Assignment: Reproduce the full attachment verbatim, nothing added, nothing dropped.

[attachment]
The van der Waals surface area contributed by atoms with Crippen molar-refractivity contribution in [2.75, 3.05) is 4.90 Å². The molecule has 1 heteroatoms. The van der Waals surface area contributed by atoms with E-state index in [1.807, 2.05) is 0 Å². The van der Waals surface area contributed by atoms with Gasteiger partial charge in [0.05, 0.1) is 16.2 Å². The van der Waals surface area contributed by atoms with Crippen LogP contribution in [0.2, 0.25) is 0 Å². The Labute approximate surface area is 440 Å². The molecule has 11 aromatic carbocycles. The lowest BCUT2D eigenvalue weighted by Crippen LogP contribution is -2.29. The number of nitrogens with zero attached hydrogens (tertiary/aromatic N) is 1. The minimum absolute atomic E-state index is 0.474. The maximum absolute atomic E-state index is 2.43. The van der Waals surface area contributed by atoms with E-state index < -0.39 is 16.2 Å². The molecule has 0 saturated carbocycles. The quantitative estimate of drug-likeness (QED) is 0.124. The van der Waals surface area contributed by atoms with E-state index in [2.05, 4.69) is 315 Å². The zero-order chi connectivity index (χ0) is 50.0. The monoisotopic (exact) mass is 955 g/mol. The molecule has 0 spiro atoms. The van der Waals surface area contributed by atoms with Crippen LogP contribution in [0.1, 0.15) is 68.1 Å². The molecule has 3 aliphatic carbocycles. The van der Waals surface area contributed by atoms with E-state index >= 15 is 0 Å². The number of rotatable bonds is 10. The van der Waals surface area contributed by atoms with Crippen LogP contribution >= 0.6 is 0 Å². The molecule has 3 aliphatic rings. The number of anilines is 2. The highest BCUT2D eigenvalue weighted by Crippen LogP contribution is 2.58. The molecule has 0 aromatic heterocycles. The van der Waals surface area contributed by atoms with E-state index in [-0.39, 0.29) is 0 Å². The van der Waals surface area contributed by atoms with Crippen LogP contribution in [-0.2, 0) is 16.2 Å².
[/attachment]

The van der Waals surface area contributed by atoms with Crippen molar-refractivity contribution in [2.75, 3.05) is 4.90 Å². The molecule has 1 heteroatoms. The van der Waals surface area contributed by atoms with E-state index in [1.807, 2.05) is 0 Å². The van der Waals surface area contributed by atoms with Gasteiger partial charge in [0.05, 0.1) is 16.2 Å². The van der Waals surface area contributed by atoms with Crippen LogP contribution in [0.2, 0.25) is 0 Å². The Labute approximate surface area is 440 Å². The molecule has 11 aromatic carbocycles. The lowest BCUT2D eigenvalue weighted by Crippen LogP contribution is -2.29. The number of nitrogens with zero attached hydrogens (tertiary/aromatic N) is 1. The minimum absolute atomic E-state index is 0.474. The maximum absolute atomic E-state index is 2.43. The van der Waals surface area contributed by atoms with E-state index < -0.39 is 16.2 Å². The molecule has 0 saturated carbocycles. The quantitative estimate of drug-likeness (QED) is 0.124. The van der Waals surface area contributed by atoms with E-state index in [2.05, 4.69) is 315 Å². The zero-order chi connectivity index (χ0) is 50.0. The monoisotopic (exact) mass is 955 g/mol. The molecule has 0 spiro atoms. The van der Waals surface area contributed by atoms with Crippen LogP contribution in [0.1, 0.15) is 68.1 Å². The molecule has 3 aliphatic carbocycles. The van der Waals surface area contributed by atoms with E-state index >= 15 is 0 Å². The number of rotatable bonds is 10. The van der Waals surface area contributed by atoms with Crippen LogP contribution >= 0.6 is 0 Å². The molecule has 3 aliphatic rings. The number of anilines is 2. The highest BCUT2D eigenvalue weighted by Crippen LogP contribution is 2.58. The molecule has 0 aromatic heterocycles. The van der Waals surface area contributed by atoms with E-state index in [-0.39, 0.29) is 0 Å². The van der Waals surface area contributed by atoms with Crippen LogP contribution in [-0.2, 0) is 16.2 Å².